Special Young Writers Report
By Peter Elwood, Music Therapy student
“Do you love me?”
It is a question that children ask hundreds, if not thousands, of times throughout their childhood. It is a plea for safety and the search for protection. Today we see the same question being asked by children and young adults with regard to the future of our planet.
Beginning in May of 2011, fifty two separate lawsuits are being filed claiming that the government has failed to protect the public by failing to regulate our country’s carbon emissions. These “public trust” lawsuits are based on the idea that the government has an obligation to protect our natural resources as well as our own lives from present threats.
It so happens that in this case, the present threat is human-induced global warming. The basis of environmental threats being treated as “public trust” issues is far from revolutionary. Supreme Court rulings have protected bodies of water and wildlife for decades. But these cases involve the atmosphere, and that is a very foreign topic.
Lawsuits began last May in Alaska, Arizona, California, Colorado, Massachusetts, Minnesota, Montana, New Mexico, Oregon and Washington. Shortly following the initial cases, Hawaii and our very own New Jersey will be presented with the case. These lawsuits will be followed by petitions sent out in the other 38 states in an attempt to establish environmental policies, and lower carbon emissions.
The logic behind these cases is compelling and if nothing else, it will add an entirely new dimension to the political debates over carbon emissions. However, the most remarkable aspect of these lawsuits is who’s behind them.
You’d think that organizing and directing such a massive judicial procedure must have taken the work of countless politicians and attorneys, right? Surely it was organized by a powerful chairman of an environmental or political advocacy group…wasn’t it?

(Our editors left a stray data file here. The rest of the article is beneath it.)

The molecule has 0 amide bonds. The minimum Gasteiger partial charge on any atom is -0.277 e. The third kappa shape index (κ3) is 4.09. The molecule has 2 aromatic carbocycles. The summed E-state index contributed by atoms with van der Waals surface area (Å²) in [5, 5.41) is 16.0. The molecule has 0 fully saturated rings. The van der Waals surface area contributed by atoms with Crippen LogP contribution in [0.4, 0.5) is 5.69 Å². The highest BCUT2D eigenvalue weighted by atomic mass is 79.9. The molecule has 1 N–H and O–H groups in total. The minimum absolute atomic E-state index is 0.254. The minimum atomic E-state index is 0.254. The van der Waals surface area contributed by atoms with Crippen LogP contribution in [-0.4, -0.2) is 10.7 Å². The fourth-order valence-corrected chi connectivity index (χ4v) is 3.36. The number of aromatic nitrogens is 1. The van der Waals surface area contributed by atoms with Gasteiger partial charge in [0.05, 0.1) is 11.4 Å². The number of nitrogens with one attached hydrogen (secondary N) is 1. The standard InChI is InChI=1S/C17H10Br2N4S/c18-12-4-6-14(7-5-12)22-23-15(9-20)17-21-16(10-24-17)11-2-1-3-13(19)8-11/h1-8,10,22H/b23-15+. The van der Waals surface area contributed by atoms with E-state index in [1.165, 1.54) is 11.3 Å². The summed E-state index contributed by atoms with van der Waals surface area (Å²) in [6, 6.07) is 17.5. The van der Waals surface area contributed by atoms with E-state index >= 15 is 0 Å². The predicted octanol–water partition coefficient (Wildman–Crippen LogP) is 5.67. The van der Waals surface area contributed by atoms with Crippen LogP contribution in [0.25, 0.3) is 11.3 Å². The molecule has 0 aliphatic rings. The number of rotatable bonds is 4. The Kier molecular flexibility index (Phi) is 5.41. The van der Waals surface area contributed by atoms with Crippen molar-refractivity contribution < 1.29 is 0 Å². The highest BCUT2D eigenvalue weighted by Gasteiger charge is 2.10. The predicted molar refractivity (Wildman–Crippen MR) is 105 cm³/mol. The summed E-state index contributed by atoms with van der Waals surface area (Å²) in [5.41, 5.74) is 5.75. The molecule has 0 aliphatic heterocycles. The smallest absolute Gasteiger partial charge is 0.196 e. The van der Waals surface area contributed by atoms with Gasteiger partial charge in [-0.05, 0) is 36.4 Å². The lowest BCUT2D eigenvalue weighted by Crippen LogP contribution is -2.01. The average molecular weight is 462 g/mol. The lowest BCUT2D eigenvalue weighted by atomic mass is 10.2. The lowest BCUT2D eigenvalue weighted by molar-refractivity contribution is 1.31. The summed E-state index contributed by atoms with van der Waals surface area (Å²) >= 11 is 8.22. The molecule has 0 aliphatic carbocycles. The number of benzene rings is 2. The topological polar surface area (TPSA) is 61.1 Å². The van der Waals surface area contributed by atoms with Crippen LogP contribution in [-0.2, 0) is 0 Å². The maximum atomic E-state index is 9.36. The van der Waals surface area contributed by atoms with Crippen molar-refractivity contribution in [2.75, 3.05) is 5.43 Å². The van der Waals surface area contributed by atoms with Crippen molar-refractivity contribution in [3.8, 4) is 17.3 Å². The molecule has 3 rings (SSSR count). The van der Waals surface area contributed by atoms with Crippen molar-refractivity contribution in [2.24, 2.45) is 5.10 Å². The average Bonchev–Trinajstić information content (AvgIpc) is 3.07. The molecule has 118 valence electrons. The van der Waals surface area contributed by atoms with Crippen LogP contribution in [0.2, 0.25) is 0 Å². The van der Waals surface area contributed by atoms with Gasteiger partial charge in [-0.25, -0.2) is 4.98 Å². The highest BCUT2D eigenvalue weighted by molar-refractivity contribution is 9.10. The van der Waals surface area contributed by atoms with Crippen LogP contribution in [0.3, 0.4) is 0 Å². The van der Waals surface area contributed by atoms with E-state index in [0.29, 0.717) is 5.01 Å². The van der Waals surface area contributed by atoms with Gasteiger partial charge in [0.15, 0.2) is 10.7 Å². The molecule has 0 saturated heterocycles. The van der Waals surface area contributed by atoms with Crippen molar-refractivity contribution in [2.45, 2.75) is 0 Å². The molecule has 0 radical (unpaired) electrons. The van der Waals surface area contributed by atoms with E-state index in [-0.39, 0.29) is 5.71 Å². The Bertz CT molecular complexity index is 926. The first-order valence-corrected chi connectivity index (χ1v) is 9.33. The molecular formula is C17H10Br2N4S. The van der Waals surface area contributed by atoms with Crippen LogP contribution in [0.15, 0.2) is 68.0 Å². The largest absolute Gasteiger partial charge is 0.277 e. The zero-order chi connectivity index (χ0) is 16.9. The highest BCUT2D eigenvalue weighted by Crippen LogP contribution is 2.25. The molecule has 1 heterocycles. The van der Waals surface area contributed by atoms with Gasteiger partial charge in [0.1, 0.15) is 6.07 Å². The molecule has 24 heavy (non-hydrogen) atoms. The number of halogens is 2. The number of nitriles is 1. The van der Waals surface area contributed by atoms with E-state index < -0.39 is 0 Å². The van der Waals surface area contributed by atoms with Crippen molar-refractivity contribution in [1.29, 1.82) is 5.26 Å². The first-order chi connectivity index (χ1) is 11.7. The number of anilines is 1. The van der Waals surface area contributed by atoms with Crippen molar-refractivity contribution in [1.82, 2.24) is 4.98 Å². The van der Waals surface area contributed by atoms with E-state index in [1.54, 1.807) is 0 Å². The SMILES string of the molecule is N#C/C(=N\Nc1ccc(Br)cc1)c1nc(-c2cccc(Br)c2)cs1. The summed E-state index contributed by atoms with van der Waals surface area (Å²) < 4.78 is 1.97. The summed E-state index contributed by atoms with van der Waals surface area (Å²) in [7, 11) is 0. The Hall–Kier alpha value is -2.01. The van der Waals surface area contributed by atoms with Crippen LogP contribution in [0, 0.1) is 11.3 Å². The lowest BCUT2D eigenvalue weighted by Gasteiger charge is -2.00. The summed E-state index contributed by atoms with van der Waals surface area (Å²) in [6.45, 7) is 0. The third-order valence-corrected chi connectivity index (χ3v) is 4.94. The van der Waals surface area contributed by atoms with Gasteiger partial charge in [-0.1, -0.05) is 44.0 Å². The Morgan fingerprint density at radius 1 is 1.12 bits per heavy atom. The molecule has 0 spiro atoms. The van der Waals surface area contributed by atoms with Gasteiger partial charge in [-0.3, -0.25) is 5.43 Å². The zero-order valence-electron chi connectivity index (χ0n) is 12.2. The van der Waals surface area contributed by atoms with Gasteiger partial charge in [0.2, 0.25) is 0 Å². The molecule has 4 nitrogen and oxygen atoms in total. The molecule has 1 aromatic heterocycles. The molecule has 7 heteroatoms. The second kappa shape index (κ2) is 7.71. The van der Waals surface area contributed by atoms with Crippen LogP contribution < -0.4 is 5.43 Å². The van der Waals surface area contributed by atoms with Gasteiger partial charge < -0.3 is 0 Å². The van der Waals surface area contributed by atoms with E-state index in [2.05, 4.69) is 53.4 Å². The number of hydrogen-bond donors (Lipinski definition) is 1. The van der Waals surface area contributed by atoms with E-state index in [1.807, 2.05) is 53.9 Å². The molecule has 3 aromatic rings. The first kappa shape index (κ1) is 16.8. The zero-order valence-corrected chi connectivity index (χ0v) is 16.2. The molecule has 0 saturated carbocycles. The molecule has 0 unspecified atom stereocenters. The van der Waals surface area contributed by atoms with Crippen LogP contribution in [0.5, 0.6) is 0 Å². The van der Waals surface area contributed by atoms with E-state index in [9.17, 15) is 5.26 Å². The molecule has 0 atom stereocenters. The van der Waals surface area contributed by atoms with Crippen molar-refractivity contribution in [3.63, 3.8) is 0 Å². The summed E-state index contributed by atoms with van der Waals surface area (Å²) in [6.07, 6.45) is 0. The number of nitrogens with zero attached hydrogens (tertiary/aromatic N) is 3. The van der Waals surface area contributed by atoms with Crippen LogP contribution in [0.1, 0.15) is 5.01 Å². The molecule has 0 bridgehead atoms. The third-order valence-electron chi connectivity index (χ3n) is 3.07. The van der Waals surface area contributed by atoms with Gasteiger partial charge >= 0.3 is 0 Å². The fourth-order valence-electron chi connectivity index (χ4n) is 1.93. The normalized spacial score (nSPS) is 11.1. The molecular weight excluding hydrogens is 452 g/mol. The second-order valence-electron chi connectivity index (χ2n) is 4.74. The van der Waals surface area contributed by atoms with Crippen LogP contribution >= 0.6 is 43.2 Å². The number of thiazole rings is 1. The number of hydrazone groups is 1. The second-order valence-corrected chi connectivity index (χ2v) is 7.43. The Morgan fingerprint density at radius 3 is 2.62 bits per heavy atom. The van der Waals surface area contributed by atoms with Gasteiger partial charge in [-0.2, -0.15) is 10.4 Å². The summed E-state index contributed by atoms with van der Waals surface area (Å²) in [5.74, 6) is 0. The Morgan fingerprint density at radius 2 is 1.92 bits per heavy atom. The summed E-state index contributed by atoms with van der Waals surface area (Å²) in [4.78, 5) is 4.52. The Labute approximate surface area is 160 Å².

Surprisingly, the mastermind behind these lawsuits is 16-year-old Alec Loorz, founder of Kids vs. Global Warming. Loorz has been passionately fighting to protect our earth since age 12. Believing that “the legislative and executive branches of our government have failed us,” Loorz, with the help of four other teenagers, is attempting to make a change through the judicial branch.
|Alec Loorz: Teen earth defender
We are currently living in an age where politicians understand that making a stand on any one issue may lower their chances of re-election. Many find this seeming lack of passionate urgency to be disheartening or frustrating. Yet few view it to be truly threatening. Alec Loorz, however, sees this threat. He is a young man who feels the urgency in his heart.
Without some sort of political and social action, the world that Alec and I inherit will become increasingly inhospitable. So while our generation has been labeled the “lazy generation” it is very likely that we will have to spend our lives trying to reverse the trends of the generations preceding us.
In 2008, the book, “Do Hard Things” by 19-year-olds Alex and Brett Harris, was written to encourage teenagers to rebel against the low expectations that have been placed upon them. The book reads:
“Most people don’t expect you to understand what we’re going to tell you in this book. And even if you understand, they don’t expect you to care. And even if you care, they don’t expect you to do anything about it. And even if you do something about it, they don’t expect it to last. We do.”
|Kids raising sign indicating sea levels from polar ice melt.
Obviously many of my peers will not pursue such a motivated lifestyle. However, it is individuals like Alec Loorz that give me hope for a better future.
As children living in a world in crisis, this “lazy generation” must find new ways to live that not only reduce the damage that has been done to our home, but reverse it. So with that, I give my thanks and admiration to Alec Loorz and the rest of his team who have ignored the assumed restrictions of age and have gone out on a limb to make a difference.
So to you, my reader, I ask you this: Do you love me? And do you love kids like me, who will inherit your world? When you’re choosing which light bulb to buy, or which candidate to elect, do you ever think, “What kind of world do I want to leave for my child?”
People like Loorz have, and will continue to make a large impact on this world. But for our sake, our children’s sake, and our planet’s sake, we long for your help.
Note: Peter Elwood studies music therapy at Montclair State University in New Jersey, and is the Garden State’s most passionate fan of Liverpool FC. We look forward to hearing from him again!